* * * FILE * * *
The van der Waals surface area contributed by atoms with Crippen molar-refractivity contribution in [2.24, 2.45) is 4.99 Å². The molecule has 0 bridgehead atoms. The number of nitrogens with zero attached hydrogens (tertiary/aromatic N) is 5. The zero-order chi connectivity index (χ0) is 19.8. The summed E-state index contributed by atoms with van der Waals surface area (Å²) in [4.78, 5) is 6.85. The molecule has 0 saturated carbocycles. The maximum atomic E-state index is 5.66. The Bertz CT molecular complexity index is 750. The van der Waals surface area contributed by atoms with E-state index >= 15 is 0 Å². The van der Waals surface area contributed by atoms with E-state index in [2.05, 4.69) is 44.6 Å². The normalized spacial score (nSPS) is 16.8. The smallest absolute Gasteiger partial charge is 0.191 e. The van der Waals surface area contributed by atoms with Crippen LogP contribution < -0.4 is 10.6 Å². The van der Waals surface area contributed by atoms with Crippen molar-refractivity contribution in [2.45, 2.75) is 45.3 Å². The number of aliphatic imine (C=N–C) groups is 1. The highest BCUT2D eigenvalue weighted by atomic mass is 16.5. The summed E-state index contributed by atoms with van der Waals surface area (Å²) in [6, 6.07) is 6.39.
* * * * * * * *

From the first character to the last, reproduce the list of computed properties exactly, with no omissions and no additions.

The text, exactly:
The van der Waals surface area contributed by atoms with Crippen molar-refractivity contribution in [2.24, 2.45) is 4.99 Å². The molecule has 0 bridgehead atoms. The number of nitrogens with zero attached hydrogens (tertiary/aromatic N) is 5. The zero-order chi connectivity index (χ0) is 19.8. The summed E-state index contributed by atoms with van der Waals surface area (Å²) in [4.78, 5) is 6.85. The molecule has 0 saturated carbocycles. The maximum atomic E-state index is 5.66. The Bertz CT molecular complexity index is 750. The van der Waals surface area contributed by atoms with E-state index >= 15 is 0 Å². The van der Waals surface area contributed by atoms with E-state index in [2.05, 4.69) is 44.6 Å². The normalized spacial score (nSPS) is 16.8. The smallest absolute Gasteiger partial charge is 0.191 e. The van der Waals surface area contributed by atoms with Crippen LogP contribution < -0.4 is 10.6 Å². The van der Waals surface area contributed by atoms with Crippen molar-refractivity contribution in [2.45, 2.75) is 45.3 Å². The number of aliphatic imine (C=N–C) groups is 1. The highest BCUT2D eigenvalue weighted by atomic mass is 16.5. The summed E-state index contributed by atoms with van der Waals surface area (Å²) in [6, 6.07) is 6.39.